The General Assembly spent Aug. 15 through Aug. 31 in what is called a special session. It is referred to as "special" because it is outside of the normal 40 legislative day period, specified in the state constitution, that starts in January. Special sessions can only be convened by a formal proclamation of the governor, referred to as "the call." These sessions are also restricted to legislating only on the topics the governor specifically includes in his call. Governor Deal's call for this session included three topics. First and primary was legislative and congressional redistricting. The second topic was ratification of the governor's executive act in May when he kept the motor fuel tax from automatically increasing. The last one was moving the date of the transportation SPLOST referendum scheduled for next year. Redistricting was, obviously, the real reason a special session was appropriate. The other topics were more a matter of convenience.
Redistricting involved three bills. The first one we saw was our own map, contained in HB 1EX. The state constitution requires that the House be composed of 180 members. Dividing up the roughly 9.7 million people counted in Georgia by last year's census requires that each of these districts have a bit under 54,000 people each. This is up from about 45,000 previously. Since that growth was unevenly spread around the state, the new lines had to accommodate significant changes in some areas. As most people guessed, south Georgia had to lose seats (four of them), but even in Metro Atlanta there were complex changes.
Not being a member of the redistricting committee, I wasn't involved in making those decisions for other representatives, but I did have opportunities to work on the shape my own district would take. House District 112 didn't require significant changes because it only had about 3,500 people too many. Work done in western Newton County resulted in a request that I give up a couple of precincts on that side of the district, but those same changes made Gum Creek available, and I was able to add that precinct in. In the east, the only change was to bring in the remaining two precincts of Morgan County. Thus in the end, I had reason to support this map, both because the district got a fair shake and because my experience of the process of drawing the map was very fair and open.
Still, when it came time to vote on the map, I remembered the oft repeated quote that redistricting is the most political of legislative tasks. So it was no surprise that the bill saw several hours of heated debate, followed by a nearly party line vote. I voted yes, and the map passed by 108 to 64.
SB 1EX was the Senate's reapportionment map. Just as redistricting apparently sets an inevitable majority/minority cast upon a chamber's vote for its own map, so too does it impose a dynamic on how the two chambers of a legislature treat each other's maps. With both sides of the General Assembly being under the control of the same party, the unavoidable relationship here was one of legislative courtesy, with each chamber respecting the other's wishes. Thus the Senate map saw much the same debate in our chamber as our own did, though much shorter and not nearly as spirited, and much the same vote. I voted in favor, and the bill passed by 104 to 56.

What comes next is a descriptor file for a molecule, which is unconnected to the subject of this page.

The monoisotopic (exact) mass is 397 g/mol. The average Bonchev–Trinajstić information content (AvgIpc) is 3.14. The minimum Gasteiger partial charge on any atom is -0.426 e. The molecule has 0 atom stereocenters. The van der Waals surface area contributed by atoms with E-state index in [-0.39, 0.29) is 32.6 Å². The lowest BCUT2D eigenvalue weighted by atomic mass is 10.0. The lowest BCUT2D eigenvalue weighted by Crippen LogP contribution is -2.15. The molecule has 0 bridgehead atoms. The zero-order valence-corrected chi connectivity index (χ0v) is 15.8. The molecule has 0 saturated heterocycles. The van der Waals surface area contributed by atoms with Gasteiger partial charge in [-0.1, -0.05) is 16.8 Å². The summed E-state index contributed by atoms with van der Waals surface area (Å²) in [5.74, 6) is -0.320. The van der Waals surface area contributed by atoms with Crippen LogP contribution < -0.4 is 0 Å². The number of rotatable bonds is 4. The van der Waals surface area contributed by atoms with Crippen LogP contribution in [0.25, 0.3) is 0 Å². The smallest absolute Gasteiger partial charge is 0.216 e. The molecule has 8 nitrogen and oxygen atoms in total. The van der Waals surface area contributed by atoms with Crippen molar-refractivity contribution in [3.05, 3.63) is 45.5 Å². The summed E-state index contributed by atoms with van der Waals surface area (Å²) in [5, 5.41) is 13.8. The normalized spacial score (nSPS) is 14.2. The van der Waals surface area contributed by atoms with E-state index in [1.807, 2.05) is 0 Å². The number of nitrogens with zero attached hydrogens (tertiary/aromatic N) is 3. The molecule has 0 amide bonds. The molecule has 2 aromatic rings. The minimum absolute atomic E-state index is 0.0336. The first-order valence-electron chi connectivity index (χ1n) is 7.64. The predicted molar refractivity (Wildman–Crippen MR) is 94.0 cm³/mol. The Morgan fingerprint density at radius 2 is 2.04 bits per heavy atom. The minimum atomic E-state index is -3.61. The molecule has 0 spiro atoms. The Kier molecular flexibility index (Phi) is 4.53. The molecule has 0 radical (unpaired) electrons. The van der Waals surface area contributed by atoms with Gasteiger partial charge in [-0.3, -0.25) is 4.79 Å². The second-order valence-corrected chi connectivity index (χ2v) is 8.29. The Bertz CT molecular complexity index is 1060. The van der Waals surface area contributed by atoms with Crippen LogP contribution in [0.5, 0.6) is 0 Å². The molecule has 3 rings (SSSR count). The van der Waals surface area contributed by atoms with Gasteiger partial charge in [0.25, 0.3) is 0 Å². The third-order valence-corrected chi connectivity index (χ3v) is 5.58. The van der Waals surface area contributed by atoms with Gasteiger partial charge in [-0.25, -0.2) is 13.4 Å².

HB 20EX contained the U.S. congressional redistricting map. The fact that Georgia's higher population earned it a 14th seat in the U.S. House probably made the redistricting work easier, given the growth imbalance between north and south Georgia. The new, unoccupied U.S. House seat ended up in the northeast corner of the state. In terms of impact on the counties I serve, Morgan comes out the same as before, remaining entirely in the 10th District (Paul Broun). Newton remains split between two congressional districts, though entirely different ones, with the west in the fourth district (Hank Johnson) and the east in the 10th (Paul Broun). While I would have preferred that Newton not be split, I did have to recognize that about half of the metro and near-metro counties ended up with splits, with some of these being three or even four ways. So, with worse alternatives all too readily possible, I concluded it would be wise to accept the map as drawn. When it came time to consider the bill on the House floor, the grooves were now pretty well-worn. The bill saw little more than an hour's debate, of about the same temperature as with the Senate map. The vote was again party line, and the bill passed by 110 to 60, with my support.
There has been a great deal of discussion in the media about the politics and the process of this redistricting, and there is nothing I can personally add to that debate that hasn't already been said. However, in signing the House and Senate map bills, Governor Deal offered some pretty straightforward comments that I think are worth considering: "...we have upheld our vow to keep communities together. House and Senate leaders held hearings across the state and worked individually with members of both parties. Both bodies produced maps that obey federal laws and honor the one-person-one-vote principle. The maps also pass the ‘optics test,' meaning that a casual viewer could look at the districts and tell they make sense. It's a benefit to our state and a benefit to our taxpayers that we have accomplished this important part of the special session so quickly."
Because of some corollary issues raised by the proposal to move the transportation SPLOST referendum date, that issue has been set aside for next year's regular session. We did, however, ratify the governor's suspension of the motor fuel tax increase. That act was contained in HB 2EX, which I supported and which passed by 150 to 10. I haven't discovered any consistent or coherent reason that 10 folks voted against that one.
Doug Holt and can be reached at (404) 656-0152 or by email at Doug@DougHolt.org.